Letter from an Agronomist Colleague
to his Parents
in Australia

Dear Diane and Robin:

Was good to talk to you the other day, and as promised I am writing about an Olive Development Project I was involved in.

A couple of Spring seasons ago while working on a development project, uncovering the mysteries of Turkish horticulture on its sunny south coast, surrounded by ancient city ruins dating back to about 2000 years B.C., I got to know our FAO/World Bank Cooperative Programme mission leader, who told me of his personal development Project in Tuscany where he has an old farm house that he and his family have been developing over recent years.

We talked on matters relating to improvements he could make to his country estate. It consists of about two hectares of isolated countryside covered in Chestnuts, Cherries, Oaks, Olives and Figs on a spur of land with Etruscan tomb-like structure carved into the ancient volcanic rock (now more commonly used for storing garden tools than dearly departed loved ones). At the base are cool perennial streams.

The family and I have subsequently become good friends with Chris who invited my involvement in this Project. I was delighted. We treated the whole affair as one would if preparing a development project for the World Bank (that is, we went through the classic project cycle of identification, preparation, appraisal and implementation - implementation completion report is still to follow). It may seem like a bit of overkill for an expansion of his olive grove by only 13 trees (plus one for our balcony), but indeed it was an expansion of about 20% and therefore significant. Most of the agronomic aspects I covered while Chris did the financial analysis. We collaborated over estimates of inputs. One of the inputs was the labour required for the planting of the trees, and I conservatively estimated that it would take about two hours to plant a tree (includes associated work, like carrying the tools and tree to the site, installation of irrigation, etc.). Well - we FAO/World Bank experts got our estimates wrong.

There were three of us standing on the rainy wind swept slope that was to be the site of the olive grove. Chris, myself and a 67 year old Tuscan peasant, Pietro, who was helping us with the implementation of the Project. Pietro, the architypical Tuscan peasant farmer, is short with a spreading mid-rift, incredibly strong, and displays a pleasant and happy disposition, partly accounted for by his habit of drinking about a litre of home made wine for lunch each day.

We faced the prospect of digging the holes for the trees each in his own individual way. Chris with enthusiastic innocence, I with enthusiastic innocence tempered with some wisdom acquired by planting many trees in the past, and Pietro with wisdom.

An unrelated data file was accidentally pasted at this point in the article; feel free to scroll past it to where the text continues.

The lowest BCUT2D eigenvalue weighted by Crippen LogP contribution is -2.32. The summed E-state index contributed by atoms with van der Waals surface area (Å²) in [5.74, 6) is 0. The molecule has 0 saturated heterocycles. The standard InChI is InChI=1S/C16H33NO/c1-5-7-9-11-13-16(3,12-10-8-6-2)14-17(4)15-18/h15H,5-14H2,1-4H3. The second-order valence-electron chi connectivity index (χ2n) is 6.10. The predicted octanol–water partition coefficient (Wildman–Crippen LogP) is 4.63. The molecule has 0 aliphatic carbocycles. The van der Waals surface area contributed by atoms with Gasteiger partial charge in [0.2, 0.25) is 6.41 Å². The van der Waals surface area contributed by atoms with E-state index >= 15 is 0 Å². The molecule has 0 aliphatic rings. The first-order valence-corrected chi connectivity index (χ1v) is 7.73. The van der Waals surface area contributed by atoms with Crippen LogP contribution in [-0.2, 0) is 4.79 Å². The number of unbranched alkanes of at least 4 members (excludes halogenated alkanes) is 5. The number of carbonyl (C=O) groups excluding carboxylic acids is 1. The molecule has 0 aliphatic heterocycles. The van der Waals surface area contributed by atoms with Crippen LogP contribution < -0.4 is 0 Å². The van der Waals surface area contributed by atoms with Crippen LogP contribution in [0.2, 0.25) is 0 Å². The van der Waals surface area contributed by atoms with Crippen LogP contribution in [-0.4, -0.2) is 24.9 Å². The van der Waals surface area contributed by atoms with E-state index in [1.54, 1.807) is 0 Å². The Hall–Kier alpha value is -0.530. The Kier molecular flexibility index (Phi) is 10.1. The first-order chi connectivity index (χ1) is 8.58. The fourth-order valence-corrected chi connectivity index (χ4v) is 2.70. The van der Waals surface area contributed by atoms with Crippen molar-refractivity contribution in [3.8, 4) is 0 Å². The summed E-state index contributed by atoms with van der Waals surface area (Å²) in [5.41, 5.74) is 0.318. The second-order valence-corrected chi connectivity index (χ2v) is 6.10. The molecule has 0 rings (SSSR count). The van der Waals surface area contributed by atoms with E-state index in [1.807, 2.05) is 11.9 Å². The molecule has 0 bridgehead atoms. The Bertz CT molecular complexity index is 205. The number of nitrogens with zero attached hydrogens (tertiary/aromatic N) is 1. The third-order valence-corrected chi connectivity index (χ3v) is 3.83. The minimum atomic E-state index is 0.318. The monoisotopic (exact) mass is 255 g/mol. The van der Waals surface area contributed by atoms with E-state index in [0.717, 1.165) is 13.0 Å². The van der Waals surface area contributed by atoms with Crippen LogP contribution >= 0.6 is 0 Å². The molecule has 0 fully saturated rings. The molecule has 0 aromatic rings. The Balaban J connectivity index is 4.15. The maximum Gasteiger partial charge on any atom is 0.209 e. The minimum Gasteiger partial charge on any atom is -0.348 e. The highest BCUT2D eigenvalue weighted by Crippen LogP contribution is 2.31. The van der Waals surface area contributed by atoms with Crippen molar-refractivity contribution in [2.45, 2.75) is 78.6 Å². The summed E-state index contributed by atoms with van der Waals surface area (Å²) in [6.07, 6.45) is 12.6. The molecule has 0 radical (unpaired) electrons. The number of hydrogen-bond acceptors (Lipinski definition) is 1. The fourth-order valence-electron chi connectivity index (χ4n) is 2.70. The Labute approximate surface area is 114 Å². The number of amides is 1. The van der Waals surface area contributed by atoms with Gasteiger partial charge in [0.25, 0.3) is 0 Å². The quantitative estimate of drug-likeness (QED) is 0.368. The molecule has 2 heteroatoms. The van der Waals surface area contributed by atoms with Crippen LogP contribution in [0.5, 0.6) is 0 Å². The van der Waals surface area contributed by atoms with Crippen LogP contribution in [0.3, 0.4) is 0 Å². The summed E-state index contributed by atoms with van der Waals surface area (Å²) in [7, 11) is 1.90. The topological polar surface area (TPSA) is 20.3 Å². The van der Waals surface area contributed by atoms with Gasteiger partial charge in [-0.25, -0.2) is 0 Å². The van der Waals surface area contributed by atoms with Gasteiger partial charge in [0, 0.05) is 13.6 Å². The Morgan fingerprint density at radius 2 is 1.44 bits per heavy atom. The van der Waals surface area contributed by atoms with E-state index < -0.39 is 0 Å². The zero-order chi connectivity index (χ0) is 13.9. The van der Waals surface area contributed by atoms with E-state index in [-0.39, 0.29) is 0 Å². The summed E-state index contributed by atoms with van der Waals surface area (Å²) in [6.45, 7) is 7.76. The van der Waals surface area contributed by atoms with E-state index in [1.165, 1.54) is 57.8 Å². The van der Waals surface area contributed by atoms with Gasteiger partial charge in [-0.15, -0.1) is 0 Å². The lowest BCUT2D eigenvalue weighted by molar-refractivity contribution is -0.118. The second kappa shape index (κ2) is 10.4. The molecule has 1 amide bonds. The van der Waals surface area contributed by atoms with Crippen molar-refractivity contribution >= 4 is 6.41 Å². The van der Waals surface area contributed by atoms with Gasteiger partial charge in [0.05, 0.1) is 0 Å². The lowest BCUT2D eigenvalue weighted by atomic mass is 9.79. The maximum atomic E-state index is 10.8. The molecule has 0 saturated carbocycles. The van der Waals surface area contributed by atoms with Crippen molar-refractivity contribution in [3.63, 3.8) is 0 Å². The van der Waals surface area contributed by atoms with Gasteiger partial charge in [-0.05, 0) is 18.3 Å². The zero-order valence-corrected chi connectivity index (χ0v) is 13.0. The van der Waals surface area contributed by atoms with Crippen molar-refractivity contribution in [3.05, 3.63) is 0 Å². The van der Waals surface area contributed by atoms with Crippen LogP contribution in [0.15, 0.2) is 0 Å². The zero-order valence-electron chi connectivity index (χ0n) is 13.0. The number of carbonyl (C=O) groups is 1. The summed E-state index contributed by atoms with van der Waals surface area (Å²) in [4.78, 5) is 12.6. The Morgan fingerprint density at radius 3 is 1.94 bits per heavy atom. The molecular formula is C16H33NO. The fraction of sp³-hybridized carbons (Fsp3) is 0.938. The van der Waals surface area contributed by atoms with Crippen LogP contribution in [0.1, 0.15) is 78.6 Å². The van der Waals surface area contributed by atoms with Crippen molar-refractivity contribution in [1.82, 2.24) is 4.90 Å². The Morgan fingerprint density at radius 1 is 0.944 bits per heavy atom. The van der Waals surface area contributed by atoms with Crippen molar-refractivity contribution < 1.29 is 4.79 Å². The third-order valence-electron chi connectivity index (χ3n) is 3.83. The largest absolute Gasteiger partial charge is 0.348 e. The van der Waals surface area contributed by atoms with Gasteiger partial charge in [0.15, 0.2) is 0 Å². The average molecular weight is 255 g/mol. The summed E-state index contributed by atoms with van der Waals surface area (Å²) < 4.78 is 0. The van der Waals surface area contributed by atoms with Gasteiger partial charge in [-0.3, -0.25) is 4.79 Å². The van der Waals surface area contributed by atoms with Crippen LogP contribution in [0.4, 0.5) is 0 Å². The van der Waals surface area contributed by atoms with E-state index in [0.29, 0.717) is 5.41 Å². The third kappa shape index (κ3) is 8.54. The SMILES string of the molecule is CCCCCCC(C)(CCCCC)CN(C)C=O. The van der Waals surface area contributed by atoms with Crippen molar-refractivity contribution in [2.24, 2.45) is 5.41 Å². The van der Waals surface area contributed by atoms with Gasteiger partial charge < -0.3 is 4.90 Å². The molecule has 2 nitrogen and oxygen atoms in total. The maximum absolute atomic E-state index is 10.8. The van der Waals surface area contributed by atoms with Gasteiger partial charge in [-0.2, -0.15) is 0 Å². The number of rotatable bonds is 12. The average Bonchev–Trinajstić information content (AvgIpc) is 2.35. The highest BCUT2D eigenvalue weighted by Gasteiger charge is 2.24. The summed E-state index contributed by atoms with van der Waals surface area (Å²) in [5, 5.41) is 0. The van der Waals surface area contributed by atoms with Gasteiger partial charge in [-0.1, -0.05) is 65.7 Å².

Here I digress to give some background on Tuscans, which bears particular relevance to Pietro, who I came to know during the course of that day as a most extraordinary man. Visiting Etruscan sites demonstrates similarities between modern Tuscans and the Etruscans of the VI. to III. centuries B.C. The carved figures of the ancient sarcophagi and frescoed profiles of Tarquinia show non-Italic physical characteristics similar to today's Tuscans, prompting archaeologists, geneticists and molecular biologists to investigate the connections between them. It seems likely that DNA from ancient burials will show that the Etruscans and modern day Tuscans share common genetic features not shared by other Italians. This is not surprising, the Tuscans have a saying - born in the Tufo. Most buildings are made of Tufo, and agriculture is in and on the Tufo. Tufo is probably the most distinguishing feature of the landscape. It seems to me that the Darwinian process of natural selection would result in the people of the Tufo developing characteristics conducive to living in the Tufo. It certainly appeared that way with Pietro.

We each commenced to work. Pietro was the only one of us who truly knew the nature of the task ahead of us. Once the surface couple of centimetres of top soil had been scraped away it revealed the Tufo, and it was into this rock that we proceeded to dig holes of one metre in volume for each tree (this being the traditional way of planting trees in Tuscany).

My estimates for the labour requirement for tree planting were out by a factor of four. Each hole took one man day to dig, but worse than merely being out in labour estimates, Pietro excavated his hole with an ease developed over many years, perhaps generations, while Chris and I struggled and suffered over the same task. Next day I could hardly walk, let alone dig another hole. Fortunately, when we had recovered, our respective work commitments saved us from further embarrassment with Pietro as we had to return to Rome and places abroad while Pietro was left to dig the other ten holes (which he no doubt did with consummate ease) during the following weeks.

Now the trees have been planted, the irrigation system has been installed and the aching muscles have recovered, and I look back on the Project with fondness and a feeling that I was not working alongside a modern day Italian but an ancient Etruscan who was born in the Tufo.

That's all for now, I'll write again soon.


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